< Main Frames >

Material for the main frames is bright or black mild steel plate. The former is more accurate in thickness and easier to scribe while the latter has smaller stress in the metal. I chose bright one. To cancel the warp by the stress after cutting, first I cut radius and slots in smaller size, after that I scribed true cutting edge and true position for holes, and cut them to final size.

Metal cutting work is completely different from the wood cutting work. If you are familiar with the latter, it is worth while changing your style as follows.

1) Use a tough gun-grip hacksaw with H.S.S. blade and cutting oil.
2) Grab both end of the hacksaw and fix your right elbow to your side (if you are right-handed).
3) Swing your whole body, not your arms.
4) When you move forward, load your weight to the hacksaw until vapor of cutting oil rises from the blade.
5) Don't rush! Move as slowly as you can continue the movement.

Two plates are bolted together in each end. The longitudinal edge and the horn slots are sawn by the hacksaw while curved edge is broken out along a series of drilled holes. As I described, in this stage, the profile of the frame is a little larger than the final shape.

To stand against hard machine work, I also fixed the middle of the plates with copper rivets. The rivets are headless not to disturb the set up for machining.

Over 600mm longitudinal edge in the frame must be finished exactly straight. The guidebook said "If you don't have large miller enough to cut the length, scribe with a rule and finish with a file." It sounds terrible for me so I took another method as follows.

1) Stand the rough cut frame upon the lathe bed with two blocks under each end of it.
2) Scribe a horizontal line by a height gauge in the excess area of the plate. (See picture in the left)
3) Scribe vertical lines in every 100mm distance, punch and drill small holes - the distance 100mm is about 2/3 of the lathe's cross slide travel.
4) Push small pins into the holes.
5) Check the straightness of pins on the lathe bed. (See picture in the middle)
6) Fix a black steel angle (over 100mm) on the cross table of the lathe.
7) True up the front face of the angle with a large endmill in the headstock.
8) Lay the frame on the cross table with two blocks under it - the height of the frame bottom should be slightly higher than the angle.
9) Push a pair of pins against the angle plate and fix the frame using suitable clamps - now the scribed line on the frame becomes exactly parallel to the cross slider.
10) Cut the edge with endmill for 100mm length. (See picture in the right)
11) Loose clamps and slide the frame about 100mm to allow the angle catch the next pair of pins.
12) Cut the next 100mm edge with the endmill to the same depth.
13) Repeat this operation and cut whole edge.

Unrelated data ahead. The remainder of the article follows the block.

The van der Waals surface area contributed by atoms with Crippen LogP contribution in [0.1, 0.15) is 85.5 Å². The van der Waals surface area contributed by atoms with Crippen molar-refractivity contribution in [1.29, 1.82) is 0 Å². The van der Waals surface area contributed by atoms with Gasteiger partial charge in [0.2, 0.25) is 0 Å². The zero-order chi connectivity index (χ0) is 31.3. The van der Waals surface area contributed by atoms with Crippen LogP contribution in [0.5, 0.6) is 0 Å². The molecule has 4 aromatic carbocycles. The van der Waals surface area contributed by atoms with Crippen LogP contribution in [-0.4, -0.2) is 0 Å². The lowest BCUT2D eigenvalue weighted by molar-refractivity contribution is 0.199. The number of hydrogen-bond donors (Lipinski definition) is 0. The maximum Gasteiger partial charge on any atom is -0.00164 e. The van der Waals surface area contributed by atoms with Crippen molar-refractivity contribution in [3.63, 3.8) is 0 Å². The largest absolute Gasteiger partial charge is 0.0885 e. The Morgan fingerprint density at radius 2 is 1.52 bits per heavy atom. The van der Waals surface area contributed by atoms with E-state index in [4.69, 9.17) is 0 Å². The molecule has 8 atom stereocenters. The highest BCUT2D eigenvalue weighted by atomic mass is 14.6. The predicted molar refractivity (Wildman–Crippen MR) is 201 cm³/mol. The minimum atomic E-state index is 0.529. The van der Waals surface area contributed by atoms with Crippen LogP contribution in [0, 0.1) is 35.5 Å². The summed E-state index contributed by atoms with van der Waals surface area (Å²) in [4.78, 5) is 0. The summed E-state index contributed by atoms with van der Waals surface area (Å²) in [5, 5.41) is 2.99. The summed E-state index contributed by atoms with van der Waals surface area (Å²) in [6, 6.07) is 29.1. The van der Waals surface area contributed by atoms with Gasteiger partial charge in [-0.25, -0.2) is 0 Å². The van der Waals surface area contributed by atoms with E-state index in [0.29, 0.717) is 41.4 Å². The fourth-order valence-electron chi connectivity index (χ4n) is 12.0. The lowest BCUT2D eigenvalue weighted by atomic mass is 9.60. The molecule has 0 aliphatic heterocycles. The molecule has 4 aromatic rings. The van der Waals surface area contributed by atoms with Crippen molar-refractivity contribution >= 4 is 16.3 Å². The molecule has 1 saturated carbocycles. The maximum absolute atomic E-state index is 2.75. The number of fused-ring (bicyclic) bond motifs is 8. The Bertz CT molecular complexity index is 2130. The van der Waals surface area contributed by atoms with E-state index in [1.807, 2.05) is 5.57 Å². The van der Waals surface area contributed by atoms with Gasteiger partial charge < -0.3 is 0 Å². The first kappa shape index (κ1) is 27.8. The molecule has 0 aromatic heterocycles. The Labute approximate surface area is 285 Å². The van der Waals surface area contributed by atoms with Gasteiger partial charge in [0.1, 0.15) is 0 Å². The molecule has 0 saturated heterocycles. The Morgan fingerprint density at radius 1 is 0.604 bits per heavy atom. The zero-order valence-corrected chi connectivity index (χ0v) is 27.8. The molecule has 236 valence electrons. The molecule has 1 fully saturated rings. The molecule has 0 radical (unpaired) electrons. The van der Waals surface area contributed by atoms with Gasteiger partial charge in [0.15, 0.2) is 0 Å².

14) Check the straightness on the lathe bed and saw off excess area together with pins.
15) Repeat the same procedure for opposite side, pushing the finished edge against the angle.

So as to scribe vertical lines on the frame, three steel cylinders are piled up to raise the height gauge. Each cylinder was turned to 200.0mm previously.

To cut large arcs and holes, a fly cutter or a boring tool is chucked in the headstock.

Finished frames.

The hornblocks for William aren't castings but hot pressed brass closed to the final size. They can be finished with careful filing but I machined them to ensure accuracy.

A dead copy of the horn slot in the frame, as a jig to cut the hornblocks.

First the bolting face is milled to final depth and width to fit to the jig.

In the jig, the backward protrusion was cut by endmill and filed flush.

Cutting the top face to the final thickness. In this stage, inside of the slot is not finished yet.

Riveting the hornblocks to the frame. Too noisy work!

Cutting the horn slot to the final width with a large endmill.

Buffer beam is made from a black steel angle - cheap and low quality material. Choose truer part of the material and true up with an endmill.

Slots for frames are cut by a small endmill.

The frames are erected with flat and round stretchers made from bright mild steel. Lathe bed is suitable to arrange two frames parallel. We can determine true position of stretchers on it. After bolting all of the stretchers, the buffer beams are fixed to the frames with small angles as follows.

1) On the lathe bed, mount the buffer beams onto the frames. Ensure parallel arrangement, using a suitable packing between the buffer beam and the lathe bed.
2) Fix the small angles to the corner with suitable clamps, and drop the quick adhesive between the buffer beam and the angle. (See picture in the left)
3) Remove the buffer beams together with the angles from the frames.
4) Drill through the buffer beam and the angle, and counter from the front.
5) Insert iron rivets from back, hammer into the counter and file flush. (See picture in the middle)
6) Again, on the lathe bed, fix the buffer beams onto the frames with clamps.
7) Copy the holes in the frames to the angle and bolt them together. (See picture in the right)